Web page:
People did not decide to leave their jobs just because they were not getting paid well, but because the pandemic showed them that their value can actually have a broader audience and consequently produce more sources. This is not something that was easily possible in the past, but today it is. And for that reason, employers should not focus anymore on “old” solutions to “current” problems. Employers should start thinking about how to rebuild the compensation strategy in such a way that it actually offers these opportunities to the current generations. It is not an easy path, and it seems costly in the short term, but potentially it will provide greater value in the long term. For a start, they will adapt to what candidates are looking for. Secondly, having a value-based compensation strategy may lead to greater efficiencies and higher accountability. Last, the labor costs may decrease overall because higher efficiency means less “hands” needed and higher profitability incoming.
Invest in Job Crafting
Starting with the definition, Job Crafting is “an employee-initiated approach which enables employees to shape their own work environment such that it fits their individual needs by adjusting the prevailing job demands and resources” [Tims, M., & Bakker, A. B. (2010)].
People did not initiate the “Great Resignation” because their employer did not offer that long-waited promotion. People left their jobs because they struggled to realize the value they were adding to their jobs; They left because their job was not as meaningful as they expected it to be, and they could not actually change that. Or maybe they even left because they realized that even though they were working hard enough, they would wake up every morning and feel “not happy” to go to work. Maybe you recognize that too.
Therefore, to retain employees, employers need to focus on the true reasons that lead people to resign, and not into developing “cliché” generic development programs because that’s what will make them think that “we actually invest in our people”. To prevent any misunderstandings, development programs are key to retention and many employers do that right. They even support people through personal-related development programs, which is amazing and beyond any expectations. However, the point here is that before offering any development program just because everyone else offers them, employers should focus on what employees really appreciate.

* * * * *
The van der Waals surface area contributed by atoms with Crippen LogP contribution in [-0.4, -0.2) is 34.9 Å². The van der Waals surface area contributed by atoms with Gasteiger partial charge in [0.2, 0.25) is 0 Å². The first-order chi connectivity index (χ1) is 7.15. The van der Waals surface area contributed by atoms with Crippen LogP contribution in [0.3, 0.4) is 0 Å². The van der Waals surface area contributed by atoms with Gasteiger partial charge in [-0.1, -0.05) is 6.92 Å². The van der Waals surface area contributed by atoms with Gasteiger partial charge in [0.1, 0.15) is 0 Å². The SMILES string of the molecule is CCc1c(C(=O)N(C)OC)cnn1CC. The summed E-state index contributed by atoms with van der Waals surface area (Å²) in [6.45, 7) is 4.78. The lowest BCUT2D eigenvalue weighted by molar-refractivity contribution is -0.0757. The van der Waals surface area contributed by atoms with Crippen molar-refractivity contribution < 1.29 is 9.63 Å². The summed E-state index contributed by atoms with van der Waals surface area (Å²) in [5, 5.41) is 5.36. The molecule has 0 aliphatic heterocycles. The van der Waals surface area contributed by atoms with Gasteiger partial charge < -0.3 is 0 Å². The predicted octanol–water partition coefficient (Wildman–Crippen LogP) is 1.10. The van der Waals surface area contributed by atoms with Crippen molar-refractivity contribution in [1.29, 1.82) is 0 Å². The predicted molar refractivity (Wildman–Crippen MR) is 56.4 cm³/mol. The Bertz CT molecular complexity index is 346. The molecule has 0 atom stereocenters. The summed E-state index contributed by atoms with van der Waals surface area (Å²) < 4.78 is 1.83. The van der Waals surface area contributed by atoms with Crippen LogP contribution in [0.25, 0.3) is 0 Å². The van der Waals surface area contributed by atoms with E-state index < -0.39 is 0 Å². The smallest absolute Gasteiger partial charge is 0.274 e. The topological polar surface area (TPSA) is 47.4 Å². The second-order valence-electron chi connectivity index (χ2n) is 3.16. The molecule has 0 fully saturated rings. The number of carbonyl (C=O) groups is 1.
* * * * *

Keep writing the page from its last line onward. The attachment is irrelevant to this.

What would make employees stick to their roles and employers is having the opportunity to craft their jobs (task, responsibilities, environment, etc) in ways that make them happy and their jobs unique. This too is maybe not easy to be perceived from an employer’s standpoint, because “we hire people for a certain task, why would we hire them to do what they want”, right? But the point of job crafting is not for an employee to do whatever they want, it actually is to let the employee do what they are hired for, but in ways that they find it efficient, meaningful, and valuable for themselves too. Bakker, A. B., Tims, M., & Derks, D. (2012) explain the model in detail as a representation below:
As you can see from the model, job crafting leads to higher engagement, performance, and dedication scores. By letting employees experiment with job crafting, you ensure they will stay with you, while at the same time you also ensure higher performance.